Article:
My grandma, may she rest in peace, made the greatest chicken soup I've ever had. Most of the Jewish people I know believe their grandmother's soup is the best, and I believe them. To argue over whose soup is better is an impossible battle because Jewish chicken soup, like all soul food, is not just food. It's everything that makes life come together; it's the stories I was told while eating the soup, the love I felt when my grandmother made the soup specifically for my nourishment. It's the taste of countries far away that hold pieces of my history; it's the immigrant mentality (add a meat bone for flavor, save the chicken fat for another meal) and the words ingrained in Yiddish in the kitchen.
My mother's soup is different from my grandmother's. My grandmother's broth was clear; I could see the bottom of her china bowls when I ate her soup. My grandmother used meat bones and dill for flavor and always long thin noodles. My mother's broth is thick with yellow color, and swirls of orange and white vegetables appear and disappear with each stir of the spoon.
My chicken soup is an attempt to incorporate my mother's written recipe with the memories of my grandmother's soup. When I begin to chop onions and stir in the dill, I relive Saturday afternoons in Brooklyn, sitting in my grandmother's kitchen with the pigeons cooing on her windowsill. Chicken soup brings my grandmother back in the kitchen with me.
The South is known for its soul food. And in the land of fried chicken, collard greens and grits, I hold strong to my heritage's soul food. Last month, the Beth Israel Sisterhood held its 42nd annual bazaar. Jackson, a place far away from my family and culture, was offering to bring pieces of my tradition to the South. Among the dishes were familiar names I grew up with such as blintz (a thin pancake stuffed with cheeses); kugel (a sweet noodle casserole); knishes (fried dough stuffed with potato or kasha); tzimmes (cooked vegetables or fruits often simmered with meat); and of course chicken soup with matzo balls.
Everyone at my table had an opinion of the food: "The brisket is so tender"; "I never thought to make tzimmes with cherries"; "My mother makes a better matzo ball"; "My grandmother loved stuffed cabbage." Most of the people at the bazaar were not Jewish, and everyone wanted the chance to share their own narratives with the food we were enjoying.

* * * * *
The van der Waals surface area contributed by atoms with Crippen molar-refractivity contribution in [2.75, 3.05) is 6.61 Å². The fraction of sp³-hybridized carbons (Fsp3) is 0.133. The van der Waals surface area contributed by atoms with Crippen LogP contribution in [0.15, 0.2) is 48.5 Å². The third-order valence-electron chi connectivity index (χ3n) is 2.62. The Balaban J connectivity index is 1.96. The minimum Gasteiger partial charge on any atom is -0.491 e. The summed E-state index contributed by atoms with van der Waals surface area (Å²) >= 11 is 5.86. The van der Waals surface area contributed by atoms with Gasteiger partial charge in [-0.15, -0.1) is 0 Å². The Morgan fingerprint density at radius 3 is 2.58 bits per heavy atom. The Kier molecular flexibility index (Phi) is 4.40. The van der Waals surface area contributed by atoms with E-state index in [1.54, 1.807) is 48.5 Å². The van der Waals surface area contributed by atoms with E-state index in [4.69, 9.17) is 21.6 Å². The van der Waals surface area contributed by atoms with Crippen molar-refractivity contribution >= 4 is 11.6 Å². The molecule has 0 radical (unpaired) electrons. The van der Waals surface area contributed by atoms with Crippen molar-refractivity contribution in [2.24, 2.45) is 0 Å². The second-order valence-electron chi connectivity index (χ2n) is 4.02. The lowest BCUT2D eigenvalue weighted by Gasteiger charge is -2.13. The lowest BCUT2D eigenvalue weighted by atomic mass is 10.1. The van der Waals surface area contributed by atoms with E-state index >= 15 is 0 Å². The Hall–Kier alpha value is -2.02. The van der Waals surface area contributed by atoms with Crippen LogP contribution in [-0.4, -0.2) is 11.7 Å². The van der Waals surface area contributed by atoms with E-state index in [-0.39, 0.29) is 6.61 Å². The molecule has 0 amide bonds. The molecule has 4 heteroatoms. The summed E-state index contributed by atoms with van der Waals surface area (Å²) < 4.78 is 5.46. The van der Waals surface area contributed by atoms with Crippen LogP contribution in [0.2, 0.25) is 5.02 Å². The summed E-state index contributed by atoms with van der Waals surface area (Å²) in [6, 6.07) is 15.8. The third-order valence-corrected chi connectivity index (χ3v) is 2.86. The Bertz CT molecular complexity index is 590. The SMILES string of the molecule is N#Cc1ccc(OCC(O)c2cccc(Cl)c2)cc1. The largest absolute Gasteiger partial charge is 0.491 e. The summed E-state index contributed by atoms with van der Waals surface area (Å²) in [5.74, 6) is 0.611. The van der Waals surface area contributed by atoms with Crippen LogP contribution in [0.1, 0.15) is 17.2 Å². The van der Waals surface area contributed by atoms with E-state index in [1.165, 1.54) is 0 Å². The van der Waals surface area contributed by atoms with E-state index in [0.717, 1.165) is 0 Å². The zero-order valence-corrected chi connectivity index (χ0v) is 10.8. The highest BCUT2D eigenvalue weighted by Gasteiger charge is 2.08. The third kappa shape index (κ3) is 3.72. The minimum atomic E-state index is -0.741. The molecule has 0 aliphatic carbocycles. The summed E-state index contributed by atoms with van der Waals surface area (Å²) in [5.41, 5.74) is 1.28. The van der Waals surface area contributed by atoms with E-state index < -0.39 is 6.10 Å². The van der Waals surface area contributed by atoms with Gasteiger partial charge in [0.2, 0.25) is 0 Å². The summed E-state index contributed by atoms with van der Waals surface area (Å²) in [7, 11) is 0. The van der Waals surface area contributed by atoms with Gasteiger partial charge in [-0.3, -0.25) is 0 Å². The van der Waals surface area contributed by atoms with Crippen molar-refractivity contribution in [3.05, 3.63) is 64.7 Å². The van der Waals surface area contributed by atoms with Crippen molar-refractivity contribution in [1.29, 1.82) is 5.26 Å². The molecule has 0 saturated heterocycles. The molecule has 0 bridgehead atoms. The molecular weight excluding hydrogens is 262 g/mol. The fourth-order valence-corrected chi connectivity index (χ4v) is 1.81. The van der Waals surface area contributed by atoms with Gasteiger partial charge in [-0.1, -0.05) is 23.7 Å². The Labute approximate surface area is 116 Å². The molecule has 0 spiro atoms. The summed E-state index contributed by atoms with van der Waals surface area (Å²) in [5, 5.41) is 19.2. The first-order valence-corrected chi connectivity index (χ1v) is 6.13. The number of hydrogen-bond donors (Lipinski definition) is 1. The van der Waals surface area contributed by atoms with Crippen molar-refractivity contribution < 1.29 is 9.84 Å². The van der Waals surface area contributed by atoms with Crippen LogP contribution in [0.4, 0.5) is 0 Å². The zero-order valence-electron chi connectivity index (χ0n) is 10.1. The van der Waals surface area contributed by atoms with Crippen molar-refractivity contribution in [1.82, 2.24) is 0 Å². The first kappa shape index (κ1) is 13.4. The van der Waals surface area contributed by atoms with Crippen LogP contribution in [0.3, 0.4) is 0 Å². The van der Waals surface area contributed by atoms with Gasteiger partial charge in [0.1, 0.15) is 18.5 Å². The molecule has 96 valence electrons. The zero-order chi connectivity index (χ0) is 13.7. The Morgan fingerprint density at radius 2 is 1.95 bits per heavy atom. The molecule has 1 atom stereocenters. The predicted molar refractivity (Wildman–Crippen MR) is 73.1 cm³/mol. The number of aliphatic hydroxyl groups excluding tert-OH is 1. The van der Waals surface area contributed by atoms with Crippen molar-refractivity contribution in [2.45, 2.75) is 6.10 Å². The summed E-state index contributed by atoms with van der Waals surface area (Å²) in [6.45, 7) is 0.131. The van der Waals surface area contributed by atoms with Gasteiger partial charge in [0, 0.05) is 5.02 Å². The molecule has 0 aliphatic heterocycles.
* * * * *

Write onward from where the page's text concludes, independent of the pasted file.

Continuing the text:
Watching people outside my culture enjoy foods I grew up eating made me want to share my stories. It made me want to talk about my grandmother Claira and her kitchen so small only one person could stand between the oven and the sink. It made me want to talk about my mother and how if she heard me developing a cough, her next action would be to take out her sturdy metal pot and begin the process of chopping onions, parsnips, carrots and celery. And it made me want to share the recipe that I use on my stove in Jackson where I carry on this tradition of nourishing the ones I love.
Jewish Chicken Soup
4 pounds of skinless boneless chicken breasts (some use one whole chicken, but I prefer chicken breasts)
2 medium yellow onions, cut into quarters
4-6 carrots, peeled and sliced
2 parsnips, peeled and sliced
3 sticks celery, sliced
1 bunch fresh dill, chopped
1 bag of lentils
3 bouillon cubes
salt and pepper to taste
Place the chicken breasts into a large pot. (If using a whole chicken, place chicken in pot with the breast side down.) Fill with enough cold water to cover the chicken, leave enough room at the top for the soup to boil. Bring to a boil, watching carefully to not let soup boil over. Chicken fat will begin to emerge; skim fat out of broth.
After about 20 minutes or until most fat has been skimmed out, add the onion, carrot, parsnip, celery, garlic, bouillon cups and dill. Cook partially covered over medium heat for 2 hours.
(If using a whole chicken: After an hour, remove the bones and skin, and cut chicken into pieces. Return to the soup, or leave soup as a broth, and reserve the chicken for other uses.)
After removing chicken, pour in lentils. Cook for about an hour or longer (the longer the soup cooks, the greater the taste.)